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Trails Directory by Town
Unless otherwise noted, trails are available for pedestrian uses only (hiking, skiing, and snowshoeing). Many of these trails cross privately owned, conserved land belonging to landowners who have generously granted public access. Please be respectful. If you don't find a trail you are looking for in this list, please try our new Trail Finder site.
Balch Hill Trails
various routes, 0.3 to 1 mile to summit — easy to moderate
The Balch Hill Natural Area includes several trail routes to the summit where you can take in the views of Moose Mountain, Mount Ascutney and Gile Mountain. Long a favorite site for bird watching, you’ll pass through diverse habitats of mixed hardwoods, pines and hemlock while you head uphill on easy to moderate terrain. Picnicking in the open hilltop pasture is always a great treat. The Hanover Conservancy, in partnership with the Town of Hanover and Dartmouth College, manages 8 trails and the summit meadow on the Balch Hill property. Balch Hill has trails that provide access to the summit from every direction. Please see map for trail details.
Trailhead parking for:
- Hemlock Trail at Hemlock Road.
- Grasse Road Trail at the intersection of Grasse Rd. and Trescott Road.
Dartmouth Printing Loop
1.5 mile loop — easy
This walk is on entirely paved sidewalks and very easy. It begins and ends at the Dartmouth Printing Company, but can be started from anywhere on the loop. The loop travels toward downtown Hanover from Dartmouth Printing on the sidewalk along Lyme Road (Route 10). It then crosses Lyme Road and turns left onto Reservoir Road, before turning left again on Curtis Road. From there, it loops through different residential streets, before returning to Lyme Road via Dresden Road. Re-cross Lyme Road and turn right to return to Dartmouth Printing. Restrooms are available at Garipay Fields at the intersection of Lyme Road and Reservoir Road.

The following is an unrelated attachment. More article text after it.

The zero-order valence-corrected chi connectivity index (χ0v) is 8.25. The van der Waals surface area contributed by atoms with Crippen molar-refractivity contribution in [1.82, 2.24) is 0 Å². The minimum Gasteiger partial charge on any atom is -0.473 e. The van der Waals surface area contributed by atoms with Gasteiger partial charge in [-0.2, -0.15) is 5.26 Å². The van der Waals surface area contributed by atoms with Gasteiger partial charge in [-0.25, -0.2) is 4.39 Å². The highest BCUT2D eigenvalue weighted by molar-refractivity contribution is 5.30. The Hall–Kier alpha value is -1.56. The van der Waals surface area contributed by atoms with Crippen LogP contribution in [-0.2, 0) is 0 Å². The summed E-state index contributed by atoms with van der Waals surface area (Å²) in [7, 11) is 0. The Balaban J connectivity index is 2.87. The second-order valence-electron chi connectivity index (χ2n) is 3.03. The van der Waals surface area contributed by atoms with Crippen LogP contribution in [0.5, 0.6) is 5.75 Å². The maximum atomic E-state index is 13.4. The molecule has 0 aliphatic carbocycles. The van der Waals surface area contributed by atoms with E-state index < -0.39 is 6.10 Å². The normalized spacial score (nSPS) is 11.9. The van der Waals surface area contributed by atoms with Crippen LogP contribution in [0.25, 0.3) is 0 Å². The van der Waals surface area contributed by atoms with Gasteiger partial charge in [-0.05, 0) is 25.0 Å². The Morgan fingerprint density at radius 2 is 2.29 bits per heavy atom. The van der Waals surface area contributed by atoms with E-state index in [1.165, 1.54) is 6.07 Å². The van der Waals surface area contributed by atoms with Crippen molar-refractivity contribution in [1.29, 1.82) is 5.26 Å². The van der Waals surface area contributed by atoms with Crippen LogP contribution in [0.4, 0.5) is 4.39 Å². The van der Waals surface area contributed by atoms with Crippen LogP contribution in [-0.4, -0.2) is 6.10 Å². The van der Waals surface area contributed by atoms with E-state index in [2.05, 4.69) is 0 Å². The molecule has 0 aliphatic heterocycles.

Greensboro Ridge Trail (AT connector trail)
moderate, rocky sections challenging
Within ten minutes of walking on this trail you will enjoy varied terrain including soft grass paths, wooded single track trails, and some more challenging footwork as the trail heads over bedrock outcroppings. The Hanover Conservancy acquired Greensboro Ridge Natural Area in 2008 in partnership with the Town of Hanover and its’ Trails Committee. The 112 acre property offers a breathtaking landscape as it climbs up the ridge and connects with the Appalachian Trail near Velvet Rocks. Use proper treaded footwear to prevent slipping on rocks and boulders.
Trailhead parking: From Greensboro Road turn onto Velvet Rock Drive. The trailhead and parking is at the end of Velvet Rocks Drive.
Mink Brook and the Tanzi Natural Area
0.6 mile out and back — easy